Abbott's half right: our national parks are good but not perfect

Friday, Mar 7, 2014, 04:07 AM | Source: The Conversation

Rod Keenan

Lake Judd, in Tasmania's Southwest National Park. JJ Harrison/Wikimedia Commons

Prime Minister Tony Abbott this week told a timber industry dinner that he doesn’t think national parks should be a growth industry:

“We have quite enough national parks. We have quite enough locked up forests already. In fact, in an important respect, we have too much locked up forest.”

Is he right? How much forest should be in conservation reserves, and does Australia really have too many?

Parks and protection

Australia has a world-class system of reserves, with just over 13% of its land area currently protected. Governments of all political persuasions have created national parks and protected areas for a range of reasons, including biodiversity conservation, wilderness protection, scientific study or to protect specific natural features.

Prime Minister Tony Abbott says he will not support the creation of any new national parks. AAP Image/Daniel Munoz

The most recent national figures indicate that 16% of the native forest area, some 23 million hectares, is inside reserves. This includes 70% of known old-growth forests and 55% of rainforest types. The iconic tall, open eucalypt forests (greater than 30 m in height) are also relatively well protected, with 26% inside reserves.

This stacks up fairly well against internationally agreed conservation goals. In 2010, parties to the Convention on Biological Diversity agreed to the Aichi Biodiversity Targets, which aim to conserve at least 17% of terrestrial ecosystems. In Australia, 54 bioregions already meet or exceed the 17% Aichi target, but 35 have less than 10% of terrestrial ecosystems protected.

These reserves have generally been created on public land, but 70% of Australia’s forest estate is privately managed, including private freehold and leasehold land and land managed by indigenous people.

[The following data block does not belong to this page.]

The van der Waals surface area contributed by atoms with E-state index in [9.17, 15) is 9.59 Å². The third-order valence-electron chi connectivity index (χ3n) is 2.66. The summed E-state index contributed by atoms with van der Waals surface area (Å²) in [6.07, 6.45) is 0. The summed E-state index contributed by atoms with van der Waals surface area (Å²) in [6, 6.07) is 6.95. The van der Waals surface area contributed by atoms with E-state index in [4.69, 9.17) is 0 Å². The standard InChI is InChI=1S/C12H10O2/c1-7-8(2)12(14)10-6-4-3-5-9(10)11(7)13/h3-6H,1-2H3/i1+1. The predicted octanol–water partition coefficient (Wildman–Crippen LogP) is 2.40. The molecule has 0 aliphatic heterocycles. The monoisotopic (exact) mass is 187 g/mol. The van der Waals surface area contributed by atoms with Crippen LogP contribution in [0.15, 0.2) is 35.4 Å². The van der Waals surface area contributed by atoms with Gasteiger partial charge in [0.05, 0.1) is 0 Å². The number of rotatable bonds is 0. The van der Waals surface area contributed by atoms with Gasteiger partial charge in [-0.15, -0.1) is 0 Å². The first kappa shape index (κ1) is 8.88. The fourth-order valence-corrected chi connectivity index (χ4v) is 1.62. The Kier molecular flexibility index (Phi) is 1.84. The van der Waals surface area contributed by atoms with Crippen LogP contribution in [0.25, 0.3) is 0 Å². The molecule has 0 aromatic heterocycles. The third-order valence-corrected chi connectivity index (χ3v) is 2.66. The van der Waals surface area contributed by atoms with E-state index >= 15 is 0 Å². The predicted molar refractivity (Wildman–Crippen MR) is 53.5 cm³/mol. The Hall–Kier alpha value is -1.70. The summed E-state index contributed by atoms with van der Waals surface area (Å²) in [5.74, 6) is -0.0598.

Some significant conservation efforts are happening on these lands. For example, 83,000 hectares of forest on private land in Tasmania have been protected through programs such as the Private Forest Reserves Program and the Forest Conservation Fund developed under Tasmania’s Regional Forest Agreement.

Biodiversity conservation goals won’t be achieved simply by creating more reserves on public lands. More of these types of incentive programs will be required to encourage private landowners to participate in conservation.

While significant areas of forest on public land are not in reserves, these forests are not simply open slather for clearing or timber harvesting. Most states have legal restrictions on clearing and timber operators adhere to a code of practice. In many cases the land is inaccessible or not suitable for other uses.

As a result, only about 6% (or 9 million hectares) of Australia’s native forest area is available for wood production.

The Tasmanian question

The forest conservation debate is hottest in Tasmania, where the federal government is seeking to remove 74,000 ha of forest from the World Heritage list just a year after it was added.